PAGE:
Baked Freshwater Bass

Lake Tahoe and the Truckee River have been well known for great trout fishing since they were first discovered in the mid-1840s. In the early days, the famous Lahontan Cutthroat, silver and royal, were prevalent. At one point in time, the cutthroat was a prize so valued for its flavor that there were up to 25 commercial fishermen emptying the lake of thousands of tons of fish a year and shipping them to restaurants in San Francisco, Denver and Chicago.

The meat is a flaky white, similar
to cod or sea bass.

As time went on and those species were fished out of the lake, other kinds of trout were introduced to take their place. The mackinaw is king of the lake nowadays. There are also German brown and rainbow trout and kokanee salmon that draw anglers from all over to fish these waters.

READ MORE: Try Chef Smitty’s variations for Herb Butters

All of these fish are a lot of fun to catch and for me the browns and kokanee are especially delicious. Rainbows also are tasty. Although mackinaw is a little fishy and oily for me, prepared in certain ways it makes a great meal, too.

According to some fishermen, trout is the only fish worth catching in the Tahoe area and you’re not a purist if you try for any other type of fish. This is where I have to disagree. The fish that happens to be one of my personal favorite is the smallmouth bass.

READ MORE: Bruce Ajari offers his tips for bass fishing

The meat is a flaky white, similar to cod or sea bass. You can still get the cod for a decent price, but sea bass can go for much more, which makes a trip to the reservoir all that more enticing.

As I mentioned earlier, this fish is great prepared in many different ways. For example, it makes phenomenal fish and chips. It also is great for a fish taco party as many of my friends will attest to. For tacos, you really do not need too many fish because the meat goes a long way. Grilled, fried, broiled or sautéed, there is no bad way of cooking this fish.

My recipe is easy to make and it cooks quickly, too. As a matter of fact, it will probably take no longer to cook than it does to cut the vegetables and mix a little herb butter. For for bass, I like to mix up the butters — either keeping it simple or going a little spicy. I have included a simple butter with sweet basil, shallots, garlic and a little citrus juice.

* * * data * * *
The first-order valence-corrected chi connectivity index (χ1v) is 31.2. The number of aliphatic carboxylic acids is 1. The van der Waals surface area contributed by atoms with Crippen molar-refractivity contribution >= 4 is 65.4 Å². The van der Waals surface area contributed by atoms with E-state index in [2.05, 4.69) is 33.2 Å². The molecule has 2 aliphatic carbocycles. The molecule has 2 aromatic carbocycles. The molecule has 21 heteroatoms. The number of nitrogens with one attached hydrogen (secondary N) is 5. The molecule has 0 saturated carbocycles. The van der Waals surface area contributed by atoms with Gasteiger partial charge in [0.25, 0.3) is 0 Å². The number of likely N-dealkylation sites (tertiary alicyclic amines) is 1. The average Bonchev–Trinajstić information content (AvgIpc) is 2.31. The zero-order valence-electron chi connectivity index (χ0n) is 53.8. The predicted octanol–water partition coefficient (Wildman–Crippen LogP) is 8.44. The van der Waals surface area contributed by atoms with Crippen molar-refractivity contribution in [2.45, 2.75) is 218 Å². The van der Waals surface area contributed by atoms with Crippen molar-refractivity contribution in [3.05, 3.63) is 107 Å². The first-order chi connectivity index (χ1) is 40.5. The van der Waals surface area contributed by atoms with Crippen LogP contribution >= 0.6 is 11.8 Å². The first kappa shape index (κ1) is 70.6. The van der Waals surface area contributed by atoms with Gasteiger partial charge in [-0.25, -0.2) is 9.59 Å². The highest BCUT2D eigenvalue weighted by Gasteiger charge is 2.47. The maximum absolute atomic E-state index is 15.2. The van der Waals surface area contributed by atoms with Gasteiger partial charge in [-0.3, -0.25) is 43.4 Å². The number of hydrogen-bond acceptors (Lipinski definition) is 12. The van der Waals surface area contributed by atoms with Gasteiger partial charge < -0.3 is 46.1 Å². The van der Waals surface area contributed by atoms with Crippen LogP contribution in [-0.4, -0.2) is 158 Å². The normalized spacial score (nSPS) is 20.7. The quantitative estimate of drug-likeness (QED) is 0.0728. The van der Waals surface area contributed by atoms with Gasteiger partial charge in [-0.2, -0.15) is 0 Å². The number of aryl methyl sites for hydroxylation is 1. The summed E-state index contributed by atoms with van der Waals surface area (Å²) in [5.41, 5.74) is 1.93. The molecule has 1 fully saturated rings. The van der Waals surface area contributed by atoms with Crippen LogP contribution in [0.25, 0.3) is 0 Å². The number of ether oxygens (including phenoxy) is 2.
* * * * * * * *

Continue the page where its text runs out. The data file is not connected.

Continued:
As always, feel free to change the basil to another herb or add spices to give it more zip if you happen to be in that kind of mood. No matter how you make your butter, give this method a try and enjoy.

Baked Freshwater Bass
4 filets, boned & skinned
3 oz. white wine
1 zucchini
1 yellow squash
1 big carrot
½ sweet onion

Herb Butter for Bass
6 T butter, softened
1 shallot, chopped fine
1 garlic clove, chopped fine
2 T orange or lemon juice (I like tangelos)
6 big basil leaves, chopped fine

Start by thoroughly mixing the softened butter with the garlic, shallot, basil and citrus juice.

Julienne the vegetables, which means you cut them into thin sticks. For the zucchini and yellow squash, try to use only the meaty outer portions and not the softer middle with seeds. The seedy section will get mushy.

Arrange the veggies in a sauté pan and pour in the white wine. Place the filets on the veggies on what was the skin side down and spread 1 tablespoon of the herb butter on each filet. Dollop the rest of the butter around the fish on the veggies and place the pan in a 350 degree F oven for about 10 to 12 minutes, until the fish is flakey when touched. For smaller filets, check after 8 minutes.

Serves four people.


 

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Chef Smitty
Smitty is a personal chef specializing in dinner parties, cooking classes and special events. Trained under Master Chef Anton Flory at Top Notch Resort in Stowe, Vt., Smitty is known for his creative use of fresh ingredients. Smitty has been teaching skiing at Squaw Valley Alpine Meadows for more than 26 years each winter, and spends his summers working for High Sierra Waterski School since 2000. Smitty has been writing his chef column for Tahoe Weekly since 2005.